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      Risk of cadmium, lead and zinc exposure from consumption of vegetables produced in areas with mining and smelting past

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          Abstract

          The study reveals links between disturbed geochemical environment being the result of mining and smelting activities with consumers exposure to toxic and carcinogenic metallic trace elements (MTEs). This study focused on evaluation on vegetable and soil pollution in family allotment gardens (FAGs), considering in the aspects of consumer exposure to cadmium, lead and zinc. Study material consisted of 219 soil samples from FAGs located in one of the most polluted areas in Poland, and 64 samples of edible plants. Contents of analyzed MTEs in topsoil in the studied area were spatially diversified and depended primarily on the location of industrial pollution sources. The average content of cadmium (0.52 mg kg −1 fresh weight) and lead (0.57 mg kg −1 fresh weight) in vegetables exceeded maximum permissible concentrations according to the European Quality Standards. Human health risk assessment was based on three scenarios of dietary exposure to cadmium, lead and zinc. In every scenario the highest average daily dose for all three elements was estimated for potatoes which are one of the main components of Poles’ diet. Presented study showed that consumption of vegetables cultivated in FAGs located in Silesia Province may pose a significant health risk for their consumers.

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          Health risks of heavy metals to the general public in Tianjin, China via consumption of vegetables and fish.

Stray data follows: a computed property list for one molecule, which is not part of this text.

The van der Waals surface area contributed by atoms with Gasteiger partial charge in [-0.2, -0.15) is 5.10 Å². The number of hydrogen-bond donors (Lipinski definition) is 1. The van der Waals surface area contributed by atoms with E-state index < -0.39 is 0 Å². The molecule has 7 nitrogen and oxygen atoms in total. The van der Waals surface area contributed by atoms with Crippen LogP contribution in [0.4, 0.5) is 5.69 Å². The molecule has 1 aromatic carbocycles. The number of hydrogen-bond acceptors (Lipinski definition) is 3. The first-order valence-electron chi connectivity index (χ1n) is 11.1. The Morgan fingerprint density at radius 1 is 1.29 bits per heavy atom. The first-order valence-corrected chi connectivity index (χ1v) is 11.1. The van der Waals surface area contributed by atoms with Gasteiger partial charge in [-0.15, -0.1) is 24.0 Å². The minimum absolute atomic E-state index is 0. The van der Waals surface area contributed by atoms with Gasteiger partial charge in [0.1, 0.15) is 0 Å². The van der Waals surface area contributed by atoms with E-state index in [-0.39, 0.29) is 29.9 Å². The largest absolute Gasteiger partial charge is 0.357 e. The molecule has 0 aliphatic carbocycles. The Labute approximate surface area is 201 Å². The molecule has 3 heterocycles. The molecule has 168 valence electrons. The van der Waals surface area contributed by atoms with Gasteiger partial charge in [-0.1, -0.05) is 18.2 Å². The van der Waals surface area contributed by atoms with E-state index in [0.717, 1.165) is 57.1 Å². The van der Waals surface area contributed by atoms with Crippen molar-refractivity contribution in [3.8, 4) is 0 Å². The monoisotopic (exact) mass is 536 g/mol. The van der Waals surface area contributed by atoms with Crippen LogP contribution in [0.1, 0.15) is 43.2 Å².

Consumption of vegetables and fish contaminated with the heavy metals Cu, Zn, Pb, Cd, Hg, and Cr is the most likely route for human exposure in Tianjin, China. Health risks associated with these heavy metals were assessed based on the target hazard quotients (THQs), which can be derived from concentrations of heavy metals in vegetables and fish consumed in four districts (Dong Li, Xi Qing, Jin Nan, and Bei Chen) and the urban area of Tianjin, China. Individual metal THQ ( 1. Risk contribution from Cr is minimal compared to the other elements. Hg is the major risk contributor for children in Bei Chen since the THQ contribution amounts to about 45% of the total THQ values due to vegetables and fish consumption. The health risk to adults in Ding Li is ascribed mainly to the intake of Cd by vegetables and fish consumption, which contributes a substantial fraction to the total THQ (about 51%).
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            Assessing risk of heavy metals from consuming food grown on sewage irrigated soils and food chain transfer.

            Heavy metal pollution of soils resulting from sewage and wastewater irrigation is causing major concern due to the potential risk involved. In the present study Musi River and its environs were assessed for heavy metal contamination. The study area was assessed for Zn, Cr, Cu, Ni, Co and Pb in soils, forage grass, milk from cattle, leafy and non-leafy vegetables. Partitioning pattern of soil revealed high levels of Zn, Cr, and Cu associated with labile fractions, making them more mobile and plant available. The associated risk was assessed using hazard quotient (HQ). Human risk was assessed in people known to consume these contaminated foods by analyzing metals concentrations in venous blood and urine. Results showed high amounts of Pb, Zn, Cr, and Ni compared to permissible limits. HQ was found to be high for Zn followed by Cr and Pb with special reference to leafy vegetables particularly spinach and amaranthus.